August 2014
Volume 14, Issue 10
Free
Vision Sciences Society Annual Meeting Abstract  |   August 2014
Investigating the time course of luminance and orientation influences on saccadic behavior
Author Affiliations
  • Delphine MASSENDARI
    CNRS UMR 7290, Aix-Marseille Université, Laboratoire de Psychologie Cognitive, France
  • Christophe TANDONNET
    CNRS UMR 7290, Aix-Marseille Université, Laboratoire de Psychologie Cognitive, France
  • Eric CASTET
    CNRS UMR 7290, Aix-Marseille Université, Laboratoire de Psychologie Cognitive, France
  • Françoise VITU
    CNRS UMR 7290, Aix-Marseille Université, Laboratoire de Psychologie Cognitive, France
Journal of Vision August 2014, Vol.14, 748. doi:10.1167/14.10.748
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      Delphine MASSENDARI, Christophe TANDONNET, Eric CASTET, Françoise VITU; Investigating the time course of luminance and orientation influences on saccadic behavior. Journal of Vision 2014;14(10):748. doi: 10.1167/14.10.748.

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      © ARVO (1962-2015); The Authors (2016-present)

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Abstract

Visual features such as luminance and orientation are known to influence oculomotor behavior. However, as suggested in models of saccade generation, they may intervene with different time courses, through respectively direct (retinal) vs. indirect (retino-cortical -V1) projections to the Superior Colliculus. To test this hypothesis, we compared the time required to initiate a saccade toward a peripheral visual target that was defined either by its average luminance or its orientation relative to a textured background. In a first experiment, we used a forced-choice saccade task (Kirchner & Thorpe, 2006), in which the target appeared randomly to the left or to the right of an initial fixation cross, and at a variable eccentricity. The target was a vertical array of Gabor patches whose luminance and orientation relative to the background (a grid of 25°-tilted Gabor patches) were varied randomly (method of constant stimuli). This allowed us to estimate for each participant, the luminance/orientation thresholds that yielded a saccade in the correct direction in 98% of the cases, and hence determine the levels that made luminance and orientation targets equally salient. In the second experiment, we then measured saccadic reaction times (SRT) for these salience-matched, luminance and orientation targets. We observed that SRT were longer for orientation- compared to luminance-defined targets. Irrespective of target eccentricity, individual SRT distributions were shifted by about 20 ms on average, towards longer latencies for orientation- compared to luminance-defined targets, while saccade accuracy remained unaffected. Thus, orientation intervenes later than luminance in determining when the eyes move, probably as a result of the different neural substrates involved in the extraction of these two visual features, and the slightly longer route to the SC for orientation compared to luminance. Implications for models of eye guidance in natural scenes, where luminance and orientation presumably contribute equally will be discussed.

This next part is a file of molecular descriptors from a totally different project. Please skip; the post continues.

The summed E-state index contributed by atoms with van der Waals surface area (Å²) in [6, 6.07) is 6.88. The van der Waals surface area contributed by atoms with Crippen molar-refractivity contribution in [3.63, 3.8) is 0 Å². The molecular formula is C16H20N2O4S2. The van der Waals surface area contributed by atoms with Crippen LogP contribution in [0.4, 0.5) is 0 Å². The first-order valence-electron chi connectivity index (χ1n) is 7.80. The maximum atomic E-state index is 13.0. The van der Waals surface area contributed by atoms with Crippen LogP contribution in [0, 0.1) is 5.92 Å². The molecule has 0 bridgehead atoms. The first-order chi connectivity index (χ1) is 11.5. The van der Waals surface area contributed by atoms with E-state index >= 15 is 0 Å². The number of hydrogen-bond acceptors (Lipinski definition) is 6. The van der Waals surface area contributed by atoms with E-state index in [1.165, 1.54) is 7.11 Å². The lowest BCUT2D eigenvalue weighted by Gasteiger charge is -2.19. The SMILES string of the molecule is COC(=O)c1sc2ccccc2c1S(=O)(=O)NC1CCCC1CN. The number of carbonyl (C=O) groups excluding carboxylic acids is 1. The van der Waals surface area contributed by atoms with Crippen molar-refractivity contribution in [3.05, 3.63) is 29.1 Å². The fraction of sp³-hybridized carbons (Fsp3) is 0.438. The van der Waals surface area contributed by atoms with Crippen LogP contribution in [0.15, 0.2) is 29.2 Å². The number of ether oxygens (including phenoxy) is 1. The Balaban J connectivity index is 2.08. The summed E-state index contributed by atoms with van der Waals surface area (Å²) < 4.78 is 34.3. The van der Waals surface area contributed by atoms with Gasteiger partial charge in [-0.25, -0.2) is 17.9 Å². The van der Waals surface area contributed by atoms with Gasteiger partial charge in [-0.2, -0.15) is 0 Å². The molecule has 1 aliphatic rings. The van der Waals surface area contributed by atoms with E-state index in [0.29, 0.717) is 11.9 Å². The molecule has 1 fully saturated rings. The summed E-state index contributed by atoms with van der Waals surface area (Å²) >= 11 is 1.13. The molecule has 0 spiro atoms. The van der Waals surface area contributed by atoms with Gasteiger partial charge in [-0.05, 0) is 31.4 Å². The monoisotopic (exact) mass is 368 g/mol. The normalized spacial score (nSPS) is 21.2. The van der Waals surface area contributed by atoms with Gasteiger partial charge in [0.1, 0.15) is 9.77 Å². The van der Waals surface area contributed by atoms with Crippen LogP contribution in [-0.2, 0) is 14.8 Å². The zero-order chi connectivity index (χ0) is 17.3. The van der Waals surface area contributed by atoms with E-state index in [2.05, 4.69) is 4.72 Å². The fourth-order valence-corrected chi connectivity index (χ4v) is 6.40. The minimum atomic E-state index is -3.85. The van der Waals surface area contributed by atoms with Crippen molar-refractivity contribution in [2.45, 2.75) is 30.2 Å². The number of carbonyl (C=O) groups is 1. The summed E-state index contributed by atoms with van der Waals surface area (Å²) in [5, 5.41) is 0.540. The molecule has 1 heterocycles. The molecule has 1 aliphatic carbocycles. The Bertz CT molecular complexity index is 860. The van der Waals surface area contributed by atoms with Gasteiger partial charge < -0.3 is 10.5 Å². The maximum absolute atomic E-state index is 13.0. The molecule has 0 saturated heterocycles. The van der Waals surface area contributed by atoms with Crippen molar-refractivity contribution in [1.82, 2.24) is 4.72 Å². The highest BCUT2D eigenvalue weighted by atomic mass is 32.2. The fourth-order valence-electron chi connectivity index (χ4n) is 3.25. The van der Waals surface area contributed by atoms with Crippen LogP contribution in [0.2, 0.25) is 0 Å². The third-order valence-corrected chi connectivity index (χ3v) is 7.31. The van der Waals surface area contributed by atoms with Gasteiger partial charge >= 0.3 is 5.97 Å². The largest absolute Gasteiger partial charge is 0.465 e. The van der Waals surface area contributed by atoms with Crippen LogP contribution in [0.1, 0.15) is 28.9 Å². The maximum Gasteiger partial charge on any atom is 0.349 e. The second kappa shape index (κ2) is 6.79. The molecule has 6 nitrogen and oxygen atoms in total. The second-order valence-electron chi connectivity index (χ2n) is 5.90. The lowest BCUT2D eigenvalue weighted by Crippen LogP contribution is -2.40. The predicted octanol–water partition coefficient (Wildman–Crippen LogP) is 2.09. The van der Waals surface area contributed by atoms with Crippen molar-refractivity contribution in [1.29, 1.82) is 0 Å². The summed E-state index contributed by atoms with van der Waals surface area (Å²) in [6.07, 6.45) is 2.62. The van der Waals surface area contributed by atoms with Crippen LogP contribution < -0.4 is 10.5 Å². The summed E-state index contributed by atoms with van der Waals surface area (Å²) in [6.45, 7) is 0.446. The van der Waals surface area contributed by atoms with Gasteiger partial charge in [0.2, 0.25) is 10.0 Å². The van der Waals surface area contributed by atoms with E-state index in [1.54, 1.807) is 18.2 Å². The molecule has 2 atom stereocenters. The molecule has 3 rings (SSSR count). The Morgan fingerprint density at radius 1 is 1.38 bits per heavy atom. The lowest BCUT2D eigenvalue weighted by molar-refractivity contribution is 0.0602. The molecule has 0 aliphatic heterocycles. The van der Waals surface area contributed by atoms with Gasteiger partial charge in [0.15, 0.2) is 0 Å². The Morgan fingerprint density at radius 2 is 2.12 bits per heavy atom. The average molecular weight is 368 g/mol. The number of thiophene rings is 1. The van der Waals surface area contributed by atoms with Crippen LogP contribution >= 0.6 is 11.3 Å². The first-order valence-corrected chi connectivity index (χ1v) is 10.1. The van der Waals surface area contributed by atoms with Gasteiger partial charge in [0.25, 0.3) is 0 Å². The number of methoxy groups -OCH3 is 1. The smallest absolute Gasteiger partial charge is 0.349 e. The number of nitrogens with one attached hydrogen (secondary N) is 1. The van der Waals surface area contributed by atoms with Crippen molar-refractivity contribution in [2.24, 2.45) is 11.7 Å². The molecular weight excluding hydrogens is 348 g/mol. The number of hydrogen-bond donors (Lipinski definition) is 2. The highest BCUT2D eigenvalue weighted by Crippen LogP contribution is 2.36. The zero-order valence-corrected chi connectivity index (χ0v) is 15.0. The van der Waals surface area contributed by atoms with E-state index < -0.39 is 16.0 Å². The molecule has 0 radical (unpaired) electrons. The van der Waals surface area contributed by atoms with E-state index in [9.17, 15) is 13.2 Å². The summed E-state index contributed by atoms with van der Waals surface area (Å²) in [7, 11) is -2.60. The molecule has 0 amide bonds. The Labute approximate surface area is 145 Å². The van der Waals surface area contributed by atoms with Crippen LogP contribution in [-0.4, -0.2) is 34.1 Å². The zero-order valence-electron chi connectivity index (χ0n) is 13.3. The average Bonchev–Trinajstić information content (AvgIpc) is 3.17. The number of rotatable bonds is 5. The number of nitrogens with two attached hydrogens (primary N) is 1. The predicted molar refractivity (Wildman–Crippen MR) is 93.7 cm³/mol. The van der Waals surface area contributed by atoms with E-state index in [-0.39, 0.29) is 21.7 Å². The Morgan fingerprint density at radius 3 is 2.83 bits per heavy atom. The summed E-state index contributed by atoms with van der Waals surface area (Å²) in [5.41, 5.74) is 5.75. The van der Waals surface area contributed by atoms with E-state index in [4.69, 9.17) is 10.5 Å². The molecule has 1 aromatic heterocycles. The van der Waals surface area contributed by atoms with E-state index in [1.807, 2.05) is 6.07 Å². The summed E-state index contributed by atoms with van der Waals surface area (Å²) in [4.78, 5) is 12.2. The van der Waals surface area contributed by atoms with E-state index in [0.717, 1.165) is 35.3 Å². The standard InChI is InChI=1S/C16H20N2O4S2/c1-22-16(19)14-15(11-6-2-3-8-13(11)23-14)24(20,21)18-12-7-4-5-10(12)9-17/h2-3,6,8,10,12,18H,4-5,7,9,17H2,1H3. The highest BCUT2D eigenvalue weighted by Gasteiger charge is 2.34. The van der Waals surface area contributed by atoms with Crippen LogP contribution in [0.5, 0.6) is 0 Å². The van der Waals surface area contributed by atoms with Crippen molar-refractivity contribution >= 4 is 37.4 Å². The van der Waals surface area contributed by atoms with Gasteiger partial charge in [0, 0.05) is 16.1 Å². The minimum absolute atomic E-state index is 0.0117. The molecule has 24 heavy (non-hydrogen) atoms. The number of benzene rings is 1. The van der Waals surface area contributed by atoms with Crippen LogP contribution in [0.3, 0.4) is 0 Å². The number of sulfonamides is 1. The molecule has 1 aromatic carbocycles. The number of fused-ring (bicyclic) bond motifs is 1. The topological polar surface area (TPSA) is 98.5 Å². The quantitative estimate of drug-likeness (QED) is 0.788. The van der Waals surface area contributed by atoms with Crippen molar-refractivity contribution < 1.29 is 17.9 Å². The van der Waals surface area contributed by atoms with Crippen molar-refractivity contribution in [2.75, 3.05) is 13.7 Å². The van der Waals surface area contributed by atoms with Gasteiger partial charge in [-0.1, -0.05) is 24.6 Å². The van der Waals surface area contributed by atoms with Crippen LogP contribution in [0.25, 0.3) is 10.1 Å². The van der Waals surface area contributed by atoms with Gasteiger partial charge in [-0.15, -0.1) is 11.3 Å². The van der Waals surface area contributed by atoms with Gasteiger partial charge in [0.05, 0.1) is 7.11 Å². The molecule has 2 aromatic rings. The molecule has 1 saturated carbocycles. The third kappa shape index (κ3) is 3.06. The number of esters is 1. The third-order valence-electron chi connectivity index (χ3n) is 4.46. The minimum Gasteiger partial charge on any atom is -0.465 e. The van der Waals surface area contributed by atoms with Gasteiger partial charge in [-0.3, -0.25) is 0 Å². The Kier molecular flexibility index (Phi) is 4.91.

Meeting abstract presented at VSS 2014

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